"The Steelers-Titans game, originally scheduled for Sunday at 1 p.m. ET, will be rescheduled to allow additional time for further daily COVID-19 testing and to ensure the health and safety of players, coaches and game day personnel,” the NFL said in a statement. “Details on a new game date and time either on Monday or Tuesday will be announced as soon as possible."
Titans coach Mike Vrabel said some of the players who tested positive had flu-like symptoms, according to ESPN.
"I know there's going to be a lot of questions about the game and about who's to blame and where it started,” he said. “Nobody's to blame. We're in a pandemic. .... This is a very unfortunate situation, but one that we're confident that we will be able to handle safely with the football team and the players' best interests in mind."
The Titans closed their team facility until Saturday, ESPN said. The Titans-Steelers game will be played at the Titans stadium in Nashville.
The Minnesota Vikings, who played the Titans on Sunday, closed their facility on Tuesday and planned to reopen Thursday, ESPN said. So far, no Vikings players have tested positive, ESPN said, citing a league spokesperson.
ESPN said a Titans linebackers coach got a positive test result on Saturday and was excluded from the team’s trip to Minnesota. Everybody in the Titans organization who was traveling to Minnesota for last weekend’s game was tested Saturday, with results coming in Sunday. All were negative.
Titans players and coaches were tested again Monday morning, with four players and five employees testing positive, ESPN said.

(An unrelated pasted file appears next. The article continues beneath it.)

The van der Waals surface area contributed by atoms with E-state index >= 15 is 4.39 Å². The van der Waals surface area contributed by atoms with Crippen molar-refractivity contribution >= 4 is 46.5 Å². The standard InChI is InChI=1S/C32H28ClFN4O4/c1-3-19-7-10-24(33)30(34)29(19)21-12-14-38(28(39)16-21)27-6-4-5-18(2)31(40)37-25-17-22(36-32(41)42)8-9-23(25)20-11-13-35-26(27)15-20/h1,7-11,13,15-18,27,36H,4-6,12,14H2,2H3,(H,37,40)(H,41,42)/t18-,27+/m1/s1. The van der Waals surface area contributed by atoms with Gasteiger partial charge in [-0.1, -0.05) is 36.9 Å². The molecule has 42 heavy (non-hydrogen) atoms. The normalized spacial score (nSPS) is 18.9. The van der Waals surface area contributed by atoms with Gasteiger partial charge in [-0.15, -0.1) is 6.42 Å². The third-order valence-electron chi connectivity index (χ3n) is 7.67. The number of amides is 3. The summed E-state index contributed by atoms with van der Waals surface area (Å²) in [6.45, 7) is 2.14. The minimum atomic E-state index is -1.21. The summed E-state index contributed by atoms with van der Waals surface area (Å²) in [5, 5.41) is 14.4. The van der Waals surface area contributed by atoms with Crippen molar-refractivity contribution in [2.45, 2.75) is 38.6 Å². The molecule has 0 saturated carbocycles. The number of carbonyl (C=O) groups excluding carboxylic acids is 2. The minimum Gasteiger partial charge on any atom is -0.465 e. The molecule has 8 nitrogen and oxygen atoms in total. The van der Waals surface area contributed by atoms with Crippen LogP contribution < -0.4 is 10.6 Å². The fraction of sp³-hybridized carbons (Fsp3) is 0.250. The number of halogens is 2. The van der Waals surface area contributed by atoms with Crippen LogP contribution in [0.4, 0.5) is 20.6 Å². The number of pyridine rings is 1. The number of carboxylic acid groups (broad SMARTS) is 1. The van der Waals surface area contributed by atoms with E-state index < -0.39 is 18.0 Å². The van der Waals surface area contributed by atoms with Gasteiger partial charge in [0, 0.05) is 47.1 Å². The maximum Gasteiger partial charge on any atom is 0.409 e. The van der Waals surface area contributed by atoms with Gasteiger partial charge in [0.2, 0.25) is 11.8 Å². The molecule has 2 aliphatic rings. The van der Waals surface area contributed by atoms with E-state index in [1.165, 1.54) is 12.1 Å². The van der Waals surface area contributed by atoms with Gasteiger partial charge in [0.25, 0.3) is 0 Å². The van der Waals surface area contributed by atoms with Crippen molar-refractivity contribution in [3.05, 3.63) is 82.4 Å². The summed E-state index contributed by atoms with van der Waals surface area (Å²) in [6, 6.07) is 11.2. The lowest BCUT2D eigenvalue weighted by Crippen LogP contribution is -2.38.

It’s not known where they got the virus. ESPN said the team stayed in a hotel in Bloomington, Minn., before the game, with each member of the traveling party having their own room. League protocol prohibits them from socializing with anybody outside the team traveling party.
ESPN said that only four players were on the NFL's COVID-19 list as of Tuesday. During four testing periods from Aug. 12 through Sept. 19, only seven players and 29 non-players had tested positive, ESPN said.
New COVID-19 Cases Spike Again in Florida
Sept. 30, 5:28 p.m.
New coronavirus cases in Florida jumped early this week, days after Gov. Ron DeSantis lifted capacity restrictions on restaurants, bars, and other businesses.
The state Department of Health reported 1,948 new cases on Wednesday and 3,266 on Tuesday, up from 738 new cases on Monday.
The state has now gone over 700,000 new cases -- third most in the country, behind California and Texas -- and has reported more than 14,000 deaths.
Florida recorded surging coronavirus case numbers all summer, but had seen a decline in September. The Sunshine State hadn't reported more than 3,000 new cases in one day since Sept. 19.
Test positivity also ticked up over 5% on Tuesday for the first time since Sept. 23, according to the Department of Health coronavirus dashboard. The World Health Organization recommends a positivity rate less than 5% before widescale societal reopenings.